The burning of the Library of Alexandria is a symbol of the tragic consequences of the loss of human culture (fig. 1). As knowledge was written down in papyrus scrolls, one can quantify the magnitude of the tragedy with some fig.s ranging between 40,000 to 400,000 of such scrolls lost. By contrast, in non-literate societies such as in indigenous communities, the loss of knowledge may be silent, as we cannot quantify it by the number of pages or volumes in which it is contained. And yet, such a loss of knowledge can jeopardize the survival of these indigenous people even when this component is missed by studies on ecosystem services.
Indigenous and local communities of tropical regions have assembled sophisticated knowledge about plants and their services, which has significantly enhanced local livelihoods and global economies. To date, however, studies of indigenous knowledge on plant services have been typically based on aggregate indicators such as the number of uses, useful species, or uses per species known within a community, leaving out essential information on the identity of species and uses and their relationships (fig. 2).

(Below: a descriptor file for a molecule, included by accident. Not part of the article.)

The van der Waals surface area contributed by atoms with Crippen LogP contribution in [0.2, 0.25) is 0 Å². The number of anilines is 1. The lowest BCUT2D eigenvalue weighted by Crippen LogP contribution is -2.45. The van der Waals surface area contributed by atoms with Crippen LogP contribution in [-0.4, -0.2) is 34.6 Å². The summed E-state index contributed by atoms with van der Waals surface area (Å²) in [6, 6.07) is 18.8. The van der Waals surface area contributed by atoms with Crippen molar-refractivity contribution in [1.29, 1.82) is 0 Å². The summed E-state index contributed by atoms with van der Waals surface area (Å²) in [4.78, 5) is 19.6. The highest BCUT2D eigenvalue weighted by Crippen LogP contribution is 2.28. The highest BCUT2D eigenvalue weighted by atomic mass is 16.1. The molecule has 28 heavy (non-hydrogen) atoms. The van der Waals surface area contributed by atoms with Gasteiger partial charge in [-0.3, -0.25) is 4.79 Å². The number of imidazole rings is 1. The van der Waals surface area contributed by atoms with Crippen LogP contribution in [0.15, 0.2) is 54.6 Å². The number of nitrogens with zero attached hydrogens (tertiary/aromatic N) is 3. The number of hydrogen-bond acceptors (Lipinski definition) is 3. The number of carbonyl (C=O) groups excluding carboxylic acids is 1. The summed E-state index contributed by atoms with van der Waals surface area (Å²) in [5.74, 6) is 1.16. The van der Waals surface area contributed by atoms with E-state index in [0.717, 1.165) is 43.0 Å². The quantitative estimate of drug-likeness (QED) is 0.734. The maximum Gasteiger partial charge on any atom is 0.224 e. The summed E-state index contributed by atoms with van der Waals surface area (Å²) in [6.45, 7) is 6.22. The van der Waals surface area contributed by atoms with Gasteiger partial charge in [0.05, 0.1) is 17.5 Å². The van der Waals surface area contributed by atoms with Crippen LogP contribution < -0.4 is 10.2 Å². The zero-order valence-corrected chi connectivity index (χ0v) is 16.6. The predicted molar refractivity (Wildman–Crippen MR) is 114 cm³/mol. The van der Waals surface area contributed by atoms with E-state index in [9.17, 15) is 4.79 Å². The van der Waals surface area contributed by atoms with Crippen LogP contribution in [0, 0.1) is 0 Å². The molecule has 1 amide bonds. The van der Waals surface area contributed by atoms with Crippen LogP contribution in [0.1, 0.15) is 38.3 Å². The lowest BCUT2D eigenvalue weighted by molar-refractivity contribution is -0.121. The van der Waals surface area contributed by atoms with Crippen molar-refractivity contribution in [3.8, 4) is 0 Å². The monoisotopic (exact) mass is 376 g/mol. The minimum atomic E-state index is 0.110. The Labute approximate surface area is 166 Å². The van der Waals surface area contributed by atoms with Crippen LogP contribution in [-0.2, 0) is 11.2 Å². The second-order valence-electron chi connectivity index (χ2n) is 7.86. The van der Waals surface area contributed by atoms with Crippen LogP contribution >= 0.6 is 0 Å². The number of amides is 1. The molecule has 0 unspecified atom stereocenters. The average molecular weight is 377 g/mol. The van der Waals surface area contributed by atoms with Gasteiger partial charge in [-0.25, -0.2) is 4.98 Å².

To bridge this gap, we attempted to understand how indigenous knowledge of 57 Neotropical indigenous communities about plant services is structured locally and regionally, how it is influenced by turnover in plant services and cultural heritage, and how the progressive loss of biological and/or cultural heritage undermines the resilience of indigenous communities (see paper in the journal Proceedings of the National Academy of Sciences USA). We began by introducing the concept of indigenous knowledge networks, which represent the wisdom of indigenous people on plant species and the services they provide. These networks relate plant species with particular services (nodes of two sets) through the local knowledge within a community (links). Indigenous knowledge networks are the equivalent to the papyrus scrolls or books of literate societies and are a powerful graphical representation (fig. 3).